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Singapore sets up SE Asia's largest 3D printing facility

Posted: 29 Sep 2015 ?? ?Print Version ?Bookmark and Share

Keywords:3D printing? additive manufacturing? virtual warehousing? prototyping?

Singapore will soon house the biggest commercial 3D printing facility in Southeast Asia, Business Times reported.

U.S.-based semiconductor company Ultra Clean Technology (UCT) recently launched the new facility in Woodlands, a suburban town located in northeaster Singapore. With a maximum build volume of 650mm x 750mm x 550mm, the $3.5-million 3D printing facility will provide services including 3D engineering, prototyping, part optomisation, virtual warehousing and consumer parts production.

UCT said in a statement that the move from mass production to mass on-demand customisation will have a positive impact on the economy.

Last week, Singapore unveiled the National Additive Manufacturing Innovation Cluster, which seeks to harness, strengthen and expand on the country's existing 3D printing capabilities and to position the country as a world leader in this technology.

Additive manufacturing is one of the four key technology areas identified for development under the $200 million Innovation Cluster Programme (ICP) announced by Prime Minister Lee Hsien Loong in October 2013. The programme is led by SPRING Singapore and National Research Foundation (NRF), by the Research, Innovation & Enterprise 2015 (RIE2015) Sub-committee on Innovation & Enterprise.

To accelerate the adoption of additive manufacturing, NAMIC will also partner with well-known industry partners, including multinational companies and local firms.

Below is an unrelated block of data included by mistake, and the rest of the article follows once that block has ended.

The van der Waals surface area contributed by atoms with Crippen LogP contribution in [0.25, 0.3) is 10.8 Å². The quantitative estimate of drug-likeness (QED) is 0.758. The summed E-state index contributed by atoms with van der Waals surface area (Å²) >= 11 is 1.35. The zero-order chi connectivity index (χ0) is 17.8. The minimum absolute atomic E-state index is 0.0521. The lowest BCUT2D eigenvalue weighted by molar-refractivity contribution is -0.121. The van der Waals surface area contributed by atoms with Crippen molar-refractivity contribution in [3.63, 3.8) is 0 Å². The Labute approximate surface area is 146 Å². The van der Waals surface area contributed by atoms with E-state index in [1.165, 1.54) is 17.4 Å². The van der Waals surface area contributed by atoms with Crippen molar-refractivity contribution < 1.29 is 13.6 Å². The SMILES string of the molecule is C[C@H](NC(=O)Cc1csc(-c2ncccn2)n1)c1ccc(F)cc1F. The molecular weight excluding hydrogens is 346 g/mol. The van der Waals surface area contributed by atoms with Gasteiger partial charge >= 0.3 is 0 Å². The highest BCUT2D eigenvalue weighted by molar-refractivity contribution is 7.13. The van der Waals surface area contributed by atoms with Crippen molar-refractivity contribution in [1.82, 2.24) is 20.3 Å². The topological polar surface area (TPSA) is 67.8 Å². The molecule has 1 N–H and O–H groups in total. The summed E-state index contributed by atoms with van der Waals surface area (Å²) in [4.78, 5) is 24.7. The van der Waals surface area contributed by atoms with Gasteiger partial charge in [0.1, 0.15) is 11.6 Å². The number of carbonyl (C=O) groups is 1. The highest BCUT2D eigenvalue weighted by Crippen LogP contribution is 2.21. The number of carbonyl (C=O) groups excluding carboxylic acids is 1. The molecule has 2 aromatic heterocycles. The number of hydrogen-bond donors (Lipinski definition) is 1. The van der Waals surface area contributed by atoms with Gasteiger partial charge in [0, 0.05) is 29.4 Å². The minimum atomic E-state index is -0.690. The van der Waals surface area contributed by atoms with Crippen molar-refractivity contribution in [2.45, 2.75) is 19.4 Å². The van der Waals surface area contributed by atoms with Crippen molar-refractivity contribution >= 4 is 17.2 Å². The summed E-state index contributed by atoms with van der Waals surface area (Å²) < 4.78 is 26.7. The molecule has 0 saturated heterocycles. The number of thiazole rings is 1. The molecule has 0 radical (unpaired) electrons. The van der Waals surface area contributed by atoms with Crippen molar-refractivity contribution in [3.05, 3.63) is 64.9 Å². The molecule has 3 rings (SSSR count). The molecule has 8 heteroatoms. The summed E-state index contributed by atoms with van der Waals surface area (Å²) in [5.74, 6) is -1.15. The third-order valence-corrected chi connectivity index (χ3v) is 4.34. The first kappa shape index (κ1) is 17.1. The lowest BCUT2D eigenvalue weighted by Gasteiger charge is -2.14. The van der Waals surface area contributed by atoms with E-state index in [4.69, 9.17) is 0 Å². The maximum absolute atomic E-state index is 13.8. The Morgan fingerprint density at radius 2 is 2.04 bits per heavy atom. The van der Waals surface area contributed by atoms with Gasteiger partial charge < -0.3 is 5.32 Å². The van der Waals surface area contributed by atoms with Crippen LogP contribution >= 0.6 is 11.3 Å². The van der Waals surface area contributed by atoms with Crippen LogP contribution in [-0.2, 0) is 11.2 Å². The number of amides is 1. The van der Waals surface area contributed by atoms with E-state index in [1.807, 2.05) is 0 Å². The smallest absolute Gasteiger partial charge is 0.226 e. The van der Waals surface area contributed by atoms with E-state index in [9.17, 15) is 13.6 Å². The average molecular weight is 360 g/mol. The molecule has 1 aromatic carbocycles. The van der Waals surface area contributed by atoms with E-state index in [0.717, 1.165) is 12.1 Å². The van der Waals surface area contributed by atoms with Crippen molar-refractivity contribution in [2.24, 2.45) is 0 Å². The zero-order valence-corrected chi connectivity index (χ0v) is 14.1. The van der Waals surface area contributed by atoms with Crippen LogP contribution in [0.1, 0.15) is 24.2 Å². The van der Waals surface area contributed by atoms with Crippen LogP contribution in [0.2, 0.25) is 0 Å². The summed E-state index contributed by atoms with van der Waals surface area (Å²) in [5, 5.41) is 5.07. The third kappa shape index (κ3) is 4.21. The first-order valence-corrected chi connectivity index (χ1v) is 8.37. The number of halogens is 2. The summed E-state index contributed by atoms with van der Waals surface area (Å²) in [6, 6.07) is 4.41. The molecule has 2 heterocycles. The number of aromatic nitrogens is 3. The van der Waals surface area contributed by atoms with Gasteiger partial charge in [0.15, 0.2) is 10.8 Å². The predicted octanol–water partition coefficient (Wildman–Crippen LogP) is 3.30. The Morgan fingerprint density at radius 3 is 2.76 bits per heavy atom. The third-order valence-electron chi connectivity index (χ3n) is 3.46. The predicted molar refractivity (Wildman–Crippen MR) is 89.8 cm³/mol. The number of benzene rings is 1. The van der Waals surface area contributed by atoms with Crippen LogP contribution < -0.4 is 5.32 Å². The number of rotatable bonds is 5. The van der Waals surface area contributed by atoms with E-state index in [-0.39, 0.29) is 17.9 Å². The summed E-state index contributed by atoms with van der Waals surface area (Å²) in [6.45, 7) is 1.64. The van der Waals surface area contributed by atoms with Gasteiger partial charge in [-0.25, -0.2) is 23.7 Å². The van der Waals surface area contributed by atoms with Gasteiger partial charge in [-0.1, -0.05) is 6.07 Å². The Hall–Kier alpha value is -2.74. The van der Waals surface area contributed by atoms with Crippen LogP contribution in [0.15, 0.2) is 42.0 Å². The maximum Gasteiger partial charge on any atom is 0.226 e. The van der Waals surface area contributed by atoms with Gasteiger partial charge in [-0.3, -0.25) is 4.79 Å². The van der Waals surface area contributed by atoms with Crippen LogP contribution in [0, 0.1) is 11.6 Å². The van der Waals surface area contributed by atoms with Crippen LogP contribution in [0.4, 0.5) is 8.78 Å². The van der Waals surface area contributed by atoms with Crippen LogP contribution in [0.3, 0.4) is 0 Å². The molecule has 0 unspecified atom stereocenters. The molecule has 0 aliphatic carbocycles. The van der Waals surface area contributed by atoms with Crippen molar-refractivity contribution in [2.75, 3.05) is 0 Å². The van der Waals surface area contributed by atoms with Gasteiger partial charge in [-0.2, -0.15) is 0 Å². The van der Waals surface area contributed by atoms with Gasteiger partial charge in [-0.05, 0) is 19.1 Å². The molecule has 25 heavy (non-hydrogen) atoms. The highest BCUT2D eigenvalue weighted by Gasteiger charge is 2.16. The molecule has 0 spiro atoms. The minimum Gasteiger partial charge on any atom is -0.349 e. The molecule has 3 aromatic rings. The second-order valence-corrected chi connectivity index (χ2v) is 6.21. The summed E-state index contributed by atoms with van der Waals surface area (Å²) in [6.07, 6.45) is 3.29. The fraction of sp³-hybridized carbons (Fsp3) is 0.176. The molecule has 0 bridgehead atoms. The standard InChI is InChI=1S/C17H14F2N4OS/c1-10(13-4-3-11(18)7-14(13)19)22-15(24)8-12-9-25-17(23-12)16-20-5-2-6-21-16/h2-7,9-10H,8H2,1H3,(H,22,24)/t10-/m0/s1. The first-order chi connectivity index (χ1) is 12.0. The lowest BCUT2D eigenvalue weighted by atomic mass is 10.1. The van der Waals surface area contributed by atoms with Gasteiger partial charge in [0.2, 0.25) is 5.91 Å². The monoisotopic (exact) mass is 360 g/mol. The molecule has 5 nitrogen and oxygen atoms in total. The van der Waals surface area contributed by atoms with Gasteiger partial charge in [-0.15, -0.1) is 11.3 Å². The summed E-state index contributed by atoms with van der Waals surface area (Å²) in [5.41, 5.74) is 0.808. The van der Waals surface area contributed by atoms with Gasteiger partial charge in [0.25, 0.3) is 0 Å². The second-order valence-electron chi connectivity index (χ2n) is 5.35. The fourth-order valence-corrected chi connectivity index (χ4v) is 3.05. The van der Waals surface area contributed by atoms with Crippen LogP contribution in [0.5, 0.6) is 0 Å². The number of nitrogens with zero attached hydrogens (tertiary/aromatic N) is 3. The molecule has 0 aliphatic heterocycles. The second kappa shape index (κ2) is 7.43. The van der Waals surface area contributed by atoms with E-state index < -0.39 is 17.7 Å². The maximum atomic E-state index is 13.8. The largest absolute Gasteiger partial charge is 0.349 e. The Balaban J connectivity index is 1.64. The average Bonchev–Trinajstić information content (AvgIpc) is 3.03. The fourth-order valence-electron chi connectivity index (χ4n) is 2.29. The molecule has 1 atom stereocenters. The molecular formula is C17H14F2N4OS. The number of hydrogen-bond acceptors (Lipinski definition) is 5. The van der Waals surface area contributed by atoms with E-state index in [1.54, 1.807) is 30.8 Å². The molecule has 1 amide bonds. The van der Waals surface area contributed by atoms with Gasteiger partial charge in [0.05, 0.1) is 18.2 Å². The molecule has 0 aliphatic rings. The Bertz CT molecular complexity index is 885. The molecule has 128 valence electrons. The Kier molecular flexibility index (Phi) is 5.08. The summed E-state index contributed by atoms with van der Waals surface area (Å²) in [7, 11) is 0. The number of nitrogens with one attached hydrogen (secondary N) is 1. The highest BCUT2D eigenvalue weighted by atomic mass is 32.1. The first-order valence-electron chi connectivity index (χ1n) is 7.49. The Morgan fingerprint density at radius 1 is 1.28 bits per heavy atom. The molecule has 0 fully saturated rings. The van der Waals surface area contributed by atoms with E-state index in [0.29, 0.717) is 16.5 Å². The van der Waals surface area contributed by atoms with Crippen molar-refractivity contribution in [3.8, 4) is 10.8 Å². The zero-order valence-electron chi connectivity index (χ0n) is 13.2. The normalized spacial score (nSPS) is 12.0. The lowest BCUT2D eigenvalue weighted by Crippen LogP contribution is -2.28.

Lesser production costs

Prototype production of parts can now be accomplished within a few days, according to Lavi Lev, senior vice president of UCT's Asia division. This will significantly reduce costs, boost productivity and engage smaller companies by allowing them to manufacture parts with no capital equipment investment, he added.

In addition, cost of operation is lessened and traditional supply chains are optimised through virtual warehousing. In this approach, parts are digitally stored and manufactured only on demand. The need to store thousands of parts in warehouses that cost millions becomes obsolete.

3D printing, however, will not replace mass manufacturing just yet at its current state, said Brendan Goh, co-founder of local start-up Pirate3D, adding that the technology will only become mainstream if it can produce high quality finished products and if it can achieve high speeds.

Although some challenges lie ahead, the Singapore government has started investing in advance to "build up upstream R&D and downstream commercialisation capabilities," Business Times quoted an Economic Development Board spokesperson as saying.

The national government has also begun training talents that will drive the nascent additive manufacturing industry.

The manufacturing sector accounts for about 18 per cent of Singapore's gross domestic product (GDP), and with continuous technology upgrades and restructuring, the sector will continue to be a key driver in the country's economic growth.

- Stephen Padilla

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